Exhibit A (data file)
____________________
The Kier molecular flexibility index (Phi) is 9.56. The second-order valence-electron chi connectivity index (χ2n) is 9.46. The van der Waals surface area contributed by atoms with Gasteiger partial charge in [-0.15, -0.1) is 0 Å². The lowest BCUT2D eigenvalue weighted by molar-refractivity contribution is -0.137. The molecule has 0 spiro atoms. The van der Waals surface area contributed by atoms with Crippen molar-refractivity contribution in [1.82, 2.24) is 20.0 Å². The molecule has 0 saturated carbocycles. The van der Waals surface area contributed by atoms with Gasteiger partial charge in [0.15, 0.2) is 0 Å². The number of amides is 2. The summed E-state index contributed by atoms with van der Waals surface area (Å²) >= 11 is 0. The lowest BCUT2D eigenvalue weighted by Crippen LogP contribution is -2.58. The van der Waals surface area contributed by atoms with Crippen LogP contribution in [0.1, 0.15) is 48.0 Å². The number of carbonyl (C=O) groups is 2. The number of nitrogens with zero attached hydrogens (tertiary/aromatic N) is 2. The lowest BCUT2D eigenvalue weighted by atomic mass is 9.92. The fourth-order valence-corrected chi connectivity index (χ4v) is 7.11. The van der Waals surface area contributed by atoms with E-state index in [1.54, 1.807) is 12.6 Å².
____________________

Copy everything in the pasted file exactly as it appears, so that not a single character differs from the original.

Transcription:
The Kier molecular flexibility index (Phi) is 9.56. The second-order valence-electron chi connectivity index (χ2n) is 9.46. The van der Waals surface area contributed by atoms with Gasteiger partial charge in [-0.15, -0.1) is 0 Å². The lowest BCUT2D eigenvalue weighted by molar-refractivity contribution is -0.137. The molecule has 0 spiro atoms. The van der Waals surface area contributed by atoms with Crippen molar-refractivity contribution in [1.82, 2.24) is 20.0 Å². The molecule has 0 saturated carbocycles. The van der Waals surface area contributed by atoms with Gasteiger partial charge in [0.15, 0.2) is 0 Å². The number of amides is 2. The summed E-state index contributed by atoms with van der Waals surface area (Å²) >= 11 is 0. The lowest BCUT2D eigenvalue weighted by Crippen LogP contribution is -2.58. The van der Waals surface area contributed by atoms with Crippen LogP contribution in [0.1, 0.15) is 48.0 Å². The number of carbonyl (C=O) groups is 2. The number of nitrogens with zero attached hydrogens (tertiary/aromatic N) is 2. The lowest BCUT2D eigenvalue weighted by atomic mass is 9.92. The fourth-order valence-corrected chi connectivity index (χ4v) is 7.11. The van der Waals surface area contributed by atoms with E-state index in [1.54, 1.807) is 12.6 Å².